In the beginning of my journey as an API Equality Intern, the first thing we were asked was to come up with future goals and projects we wanted to pursue. The first thing that popped into my head was hair. Crazy right? YES, hair! But why hair?
Throughout my whole life my insecurities would just eat me up alive. They taunt me with constant whispers in my head telling me what, when, and how I should look. Yet I feel obligated to keep up with such demands. What keeps me from losing my sanity is the attainment of my long, silky, Asian, black, 14-inch hair. Vulnerable, pressured, and dependent is what you see. I see it too. My long hair as the passing privilege I receive shading away my queer and Asian identity. Reconcile. Is it to forget? To blend in, is that what this society is about? Why do I feel this way? Dependent on something that has become the marker of femininity. But to be feminine is it to conform? Or is it a process for me to reclaim?
So in the mist of creating my project, I wanted to document the lives of the Queer API Womyn and Trans community. I wanted to narrow my audience more, which is why I decided to focus my project on the Queer API Womyn and Trans community, instead of the queer community as a whole. Being queer, female, API identified, I felt the need and pressure to conform to the western ideals and notions of what we call, “normative femininity.” To document the lives of a community that I personally identify with is very empowering to me because of the lack of visibility womyn in general have, especially being a queer women of color.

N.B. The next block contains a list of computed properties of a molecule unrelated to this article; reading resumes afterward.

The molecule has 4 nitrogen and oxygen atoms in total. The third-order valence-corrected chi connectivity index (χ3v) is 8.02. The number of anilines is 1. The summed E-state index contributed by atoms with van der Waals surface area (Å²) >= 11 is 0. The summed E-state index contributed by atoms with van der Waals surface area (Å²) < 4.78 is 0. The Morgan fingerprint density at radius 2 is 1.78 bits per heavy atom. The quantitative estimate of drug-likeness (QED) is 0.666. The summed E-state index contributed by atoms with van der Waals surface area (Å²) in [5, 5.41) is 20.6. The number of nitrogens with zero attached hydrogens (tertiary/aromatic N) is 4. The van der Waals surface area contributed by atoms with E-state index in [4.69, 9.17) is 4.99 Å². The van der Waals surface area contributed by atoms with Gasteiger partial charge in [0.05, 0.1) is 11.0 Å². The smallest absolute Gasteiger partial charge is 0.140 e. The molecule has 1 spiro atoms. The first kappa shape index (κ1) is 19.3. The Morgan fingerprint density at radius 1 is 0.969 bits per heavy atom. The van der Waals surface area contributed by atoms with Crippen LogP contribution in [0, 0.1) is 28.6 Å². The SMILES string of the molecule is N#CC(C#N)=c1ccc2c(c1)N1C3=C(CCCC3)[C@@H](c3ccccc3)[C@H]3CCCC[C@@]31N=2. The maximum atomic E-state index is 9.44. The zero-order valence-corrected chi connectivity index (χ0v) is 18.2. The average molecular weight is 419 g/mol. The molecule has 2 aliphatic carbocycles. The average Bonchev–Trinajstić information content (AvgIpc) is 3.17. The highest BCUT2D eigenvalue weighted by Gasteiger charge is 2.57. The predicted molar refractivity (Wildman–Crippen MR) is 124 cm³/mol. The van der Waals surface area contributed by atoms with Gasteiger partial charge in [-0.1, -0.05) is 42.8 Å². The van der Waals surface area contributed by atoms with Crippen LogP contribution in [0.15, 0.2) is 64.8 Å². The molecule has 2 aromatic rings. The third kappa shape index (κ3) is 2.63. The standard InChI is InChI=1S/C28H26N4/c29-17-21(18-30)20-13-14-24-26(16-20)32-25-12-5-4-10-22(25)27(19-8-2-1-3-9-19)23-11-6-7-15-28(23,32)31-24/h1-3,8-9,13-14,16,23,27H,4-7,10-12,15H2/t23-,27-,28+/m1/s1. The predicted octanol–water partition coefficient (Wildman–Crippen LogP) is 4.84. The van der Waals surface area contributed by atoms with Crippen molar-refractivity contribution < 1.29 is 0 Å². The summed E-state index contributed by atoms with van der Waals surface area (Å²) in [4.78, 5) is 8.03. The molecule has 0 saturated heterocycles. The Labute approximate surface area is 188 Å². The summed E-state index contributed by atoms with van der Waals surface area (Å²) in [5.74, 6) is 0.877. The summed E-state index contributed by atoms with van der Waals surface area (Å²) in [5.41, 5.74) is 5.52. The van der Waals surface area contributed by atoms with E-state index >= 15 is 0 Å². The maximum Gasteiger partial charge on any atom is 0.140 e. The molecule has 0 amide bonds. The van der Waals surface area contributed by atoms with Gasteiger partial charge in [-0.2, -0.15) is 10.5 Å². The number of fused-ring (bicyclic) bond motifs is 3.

“So why’d you cut your hair?”
“You look so much prettier with long hair.”
“Oh it’s because she’s gay.” Maybe it is? “Oh, it’s ‘cause she’s just a hipster.”
Now I’m convinced I’m not attractive enough. THIS is what I deal with on the daily. And please. Don’t get me started on family gatherings…So I’m asking myself.. Why do I feel this way? Why do I feel so vulnerable?.. I mean hair is just hair right?
My video documentary documents the different and unique struggles of what it means to be queer and Asian in our society and how the connotations of hair make up one’s identity. I traveled from all over Bay Area, Los Angeles, Santa Barbara, and Davis to interview amazing lovely queers ranging from 18-28 years old. I hope you experience all the love, hate, agitation, grief, empowerment, and liberation, from all the interviewees who made this video documentary possible.
A preview of the video will be shown at SomaR Bar on October, 25th. Visit this link for details! “Express Yourself”.. an API Equality – NorCal Benefit 2012
Stay tuned for more details about the full length feature through www.apiequalitync.org.